Every Missed Bite a Heartbreak
Why Pacific Blue is one of the best new resturants in Austin
3500 Jefferson #201, 465-9999
Monday-Friday, 11am-2pm, 5-10pm; Saturday, 5-10pm
At the soft opening of Pacific Blue in October, I waited among a throng of pierced and tattooed guests for a table to open. Nursing my rapidly vanishing cocktail for an eternity, I enviously eyed the seated guests in front of me as they dug into their nori rolls, lettuce wraps, and fried rice. Then, once seated, I waited for what seemed like a second eternity for the servers to bring out a few meager sampler platters that were supposed to signify dinner. The scene that night seemed a little frenzied, the service harried, the cuisine mediocre, and I was never gladder that the party was on the house. Since that tsunami of an evening, an eerie quiet has descended; and there has been hardly a fly buzz over the becalmed seas of Pacific Blue. Curious about what had become of it, I decided to survey the scene. To my surprise, I discovered over the course of several visits that I had stumbled upon one of Austin's best new restaurants.
Pacific Blue is the newest venture by Alex Chon, owner of the popular Koreana in far Northwest Austin. Like Koreana, where the fare equally represents both Japan and Korea (and, more recently, China), Pacific Blue is a hybrid, a mix of cuisines from the Far East. At Pacific Blue, however, Chon sought to create a truer fusion of tastes. While heavily accented by the flavors of Japan and Korea, Pacific Blue reaches deeper into Asia's waters than its sister restaurant, Koreana, to also find inspiration in the cuisines of China, Indonesia, Thailand, and Malaysia.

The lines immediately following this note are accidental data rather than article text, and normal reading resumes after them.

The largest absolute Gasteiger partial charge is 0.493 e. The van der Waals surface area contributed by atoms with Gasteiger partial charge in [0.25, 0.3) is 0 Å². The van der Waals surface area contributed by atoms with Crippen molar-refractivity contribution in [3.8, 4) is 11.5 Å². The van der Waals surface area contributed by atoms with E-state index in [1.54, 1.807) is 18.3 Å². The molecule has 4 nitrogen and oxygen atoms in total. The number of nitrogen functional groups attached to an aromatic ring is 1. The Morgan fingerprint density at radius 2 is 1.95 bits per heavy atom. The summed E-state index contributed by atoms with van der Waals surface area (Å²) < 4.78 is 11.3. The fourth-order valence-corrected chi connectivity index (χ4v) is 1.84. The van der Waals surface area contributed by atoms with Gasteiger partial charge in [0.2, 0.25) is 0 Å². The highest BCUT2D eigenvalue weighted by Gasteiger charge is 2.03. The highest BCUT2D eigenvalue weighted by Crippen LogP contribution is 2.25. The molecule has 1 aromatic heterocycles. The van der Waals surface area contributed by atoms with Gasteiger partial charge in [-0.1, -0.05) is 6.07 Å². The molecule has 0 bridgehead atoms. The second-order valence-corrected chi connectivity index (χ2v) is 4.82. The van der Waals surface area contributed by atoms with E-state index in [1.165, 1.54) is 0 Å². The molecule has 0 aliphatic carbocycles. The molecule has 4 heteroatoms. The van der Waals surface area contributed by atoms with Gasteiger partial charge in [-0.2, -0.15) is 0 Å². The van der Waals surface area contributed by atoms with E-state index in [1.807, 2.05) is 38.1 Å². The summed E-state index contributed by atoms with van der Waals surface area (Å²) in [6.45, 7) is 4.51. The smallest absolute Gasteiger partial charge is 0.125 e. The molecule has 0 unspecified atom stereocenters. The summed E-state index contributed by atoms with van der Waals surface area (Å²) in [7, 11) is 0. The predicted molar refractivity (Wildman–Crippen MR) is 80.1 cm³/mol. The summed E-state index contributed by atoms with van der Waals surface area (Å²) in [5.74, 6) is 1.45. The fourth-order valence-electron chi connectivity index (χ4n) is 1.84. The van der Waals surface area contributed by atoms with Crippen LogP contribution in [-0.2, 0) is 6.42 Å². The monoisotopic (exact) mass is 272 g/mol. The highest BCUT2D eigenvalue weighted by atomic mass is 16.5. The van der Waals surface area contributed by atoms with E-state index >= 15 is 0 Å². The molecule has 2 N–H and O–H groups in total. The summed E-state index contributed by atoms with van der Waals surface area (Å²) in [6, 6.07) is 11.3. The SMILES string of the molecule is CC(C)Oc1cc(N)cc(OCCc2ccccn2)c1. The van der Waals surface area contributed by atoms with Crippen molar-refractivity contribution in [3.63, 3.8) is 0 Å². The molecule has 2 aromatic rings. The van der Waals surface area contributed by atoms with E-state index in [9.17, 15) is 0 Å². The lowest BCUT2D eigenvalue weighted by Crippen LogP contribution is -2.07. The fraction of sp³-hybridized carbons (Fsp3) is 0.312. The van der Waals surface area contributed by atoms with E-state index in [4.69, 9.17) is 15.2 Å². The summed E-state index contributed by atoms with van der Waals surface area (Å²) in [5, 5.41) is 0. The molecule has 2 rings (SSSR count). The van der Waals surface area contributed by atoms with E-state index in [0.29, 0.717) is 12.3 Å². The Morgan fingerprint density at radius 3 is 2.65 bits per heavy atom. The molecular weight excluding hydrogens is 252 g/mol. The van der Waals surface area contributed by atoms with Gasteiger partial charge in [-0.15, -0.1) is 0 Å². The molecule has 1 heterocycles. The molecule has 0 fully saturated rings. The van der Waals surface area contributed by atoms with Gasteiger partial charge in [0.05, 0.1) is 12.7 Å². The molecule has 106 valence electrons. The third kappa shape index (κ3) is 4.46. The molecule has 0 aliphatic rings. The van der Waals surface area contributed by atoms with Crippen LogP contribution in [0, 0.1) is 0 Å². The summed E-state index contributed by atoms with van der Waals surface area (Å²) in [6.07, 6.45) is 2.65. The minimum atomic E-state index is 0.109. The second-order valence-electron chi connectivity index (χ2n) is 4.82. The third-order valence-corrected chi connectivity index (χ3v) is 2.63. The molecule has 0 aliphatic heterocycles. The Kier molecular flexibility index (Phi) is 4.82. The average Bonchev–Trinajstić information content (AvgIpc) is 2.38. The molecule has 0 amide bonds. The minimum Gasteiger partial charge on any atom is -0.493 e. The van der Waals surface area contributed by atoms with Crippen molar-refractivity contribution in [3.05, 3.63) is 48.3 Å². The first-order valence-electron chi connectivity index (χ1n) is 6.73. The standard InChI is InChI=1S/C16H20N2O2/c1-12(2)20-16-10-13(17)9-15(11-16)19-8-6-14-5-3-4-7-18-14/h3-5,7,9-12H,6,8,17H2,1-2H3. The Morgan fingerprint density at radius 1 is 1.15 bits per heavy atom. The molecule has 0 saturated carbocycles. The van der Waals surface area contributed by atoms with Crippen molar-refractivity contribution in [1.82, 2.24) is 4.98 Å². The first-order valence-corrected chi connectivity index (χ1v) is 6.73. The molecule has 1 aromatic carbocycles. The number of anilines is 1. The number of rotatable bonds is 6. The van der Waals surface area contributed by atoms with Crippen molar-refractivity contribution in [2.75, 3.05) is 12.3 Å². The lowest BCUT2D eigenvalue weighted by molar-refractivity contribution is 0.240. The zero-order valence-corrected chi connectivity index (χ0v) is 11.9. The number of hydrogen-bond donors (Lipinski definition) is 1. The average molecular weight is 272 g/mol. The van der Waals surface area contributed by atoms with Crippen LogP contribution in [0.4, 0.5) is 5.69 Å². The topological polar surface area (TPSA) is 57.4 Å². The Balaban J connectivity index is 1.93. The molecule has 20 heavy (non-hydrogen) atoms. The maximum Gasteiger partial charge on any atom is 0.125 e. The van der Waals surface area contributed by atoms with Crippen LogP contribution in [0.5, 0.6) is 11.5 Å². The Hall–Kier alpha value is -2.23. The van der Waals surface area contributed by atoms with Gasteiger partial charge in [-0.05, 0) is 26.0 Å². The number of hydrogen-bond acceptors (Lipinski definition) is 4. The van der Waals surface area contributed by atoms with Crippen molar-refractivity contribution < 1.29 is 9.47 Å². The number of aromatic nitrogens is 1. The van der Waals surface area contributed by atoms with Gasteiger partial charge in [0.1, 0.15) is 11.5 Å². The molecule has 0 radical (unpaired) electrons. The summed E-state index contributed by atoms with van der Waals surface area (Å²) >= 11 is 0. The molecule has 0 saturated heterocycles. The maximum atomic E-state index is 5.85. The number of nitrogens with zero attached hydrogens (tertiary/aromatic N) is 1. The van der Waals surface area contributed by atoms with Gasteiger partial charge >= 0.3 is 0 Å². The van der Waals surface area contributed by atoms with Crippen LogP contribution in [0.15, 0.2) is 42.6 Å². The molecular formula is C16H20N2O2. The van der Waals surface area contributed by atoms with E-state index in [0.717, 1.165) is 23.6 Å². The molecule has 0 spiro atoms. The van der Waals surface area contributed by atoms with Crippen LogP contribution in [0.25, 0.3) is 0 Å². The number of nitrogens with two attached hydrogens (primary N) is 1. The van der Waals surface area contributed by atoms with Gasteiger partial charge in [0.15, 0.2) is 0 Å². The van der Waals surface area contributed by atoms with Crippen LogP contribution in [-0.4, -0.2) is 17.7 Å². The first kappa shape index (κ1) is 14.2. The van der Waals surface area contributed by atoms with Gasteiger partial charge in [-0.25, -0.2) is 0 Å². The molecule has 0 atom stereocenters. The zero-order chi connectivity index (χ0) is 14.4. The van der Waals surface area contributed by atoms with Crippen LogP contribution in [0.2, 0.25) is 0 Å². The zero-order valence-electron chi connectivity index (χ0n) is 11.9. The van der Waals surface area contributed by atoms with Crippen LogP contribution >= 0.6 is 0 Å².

Such dishes as Pork Bulgoki ($13.95), Sesame Chicken ($12.95), Sea-Salt-Sprinkled Edamame ($3.95), and Fish in Thai Chili ($13.95) adeptly represent the flamboyant world of flavors that make up a panorama of east Asian cuisine. These are classics within their own genre. And they are all well-prepared at Pacific Blue. Though much of Pacific Blue's food is basically traditional, the kitchen's specialties draw on fusion concepts, incorporating Western-style ingredients, preparation, and presentations.
Take the lunch format. Like many fine-dining restaurants that serve lunch, the midday meal at Pacific Blue offers much of the same fare as dinner, only at reduced prices. Lunch entrées in this case are served with a choice of soup followed by an entrée that includes a small salad and an egg roll. The Pacific Blue Salmon ($8.95) is served on a large square platter separated by four smaller plates. Each miniature plate holds a small serving of something different one holds the salmon, another a salad, another the egg roll, and the last contains fried rice. The presentation is visually impressive, a modernist collage of colorful, glistening foodstuffs juxtaposed against a clean black background. Each of them tastes as good as they look. The salmon, glazed with a sweetish pear sake and miso-inflected sauce, was perfectly cooked, with a crisp, seared surface surrounding a moist, juicy center. It was served over a ponzu-accented cabbage slaw that complemented the fish admirably. The three companion plates were each gems in their own way. The salad was particularly excellent: Made of fresh baby greens drizzled with a spicy soy-miso dressing, it's a little sweet, a little creamy, and utterly yummy. Even the tiny plate of sticky fried rice was irresistibly delicious.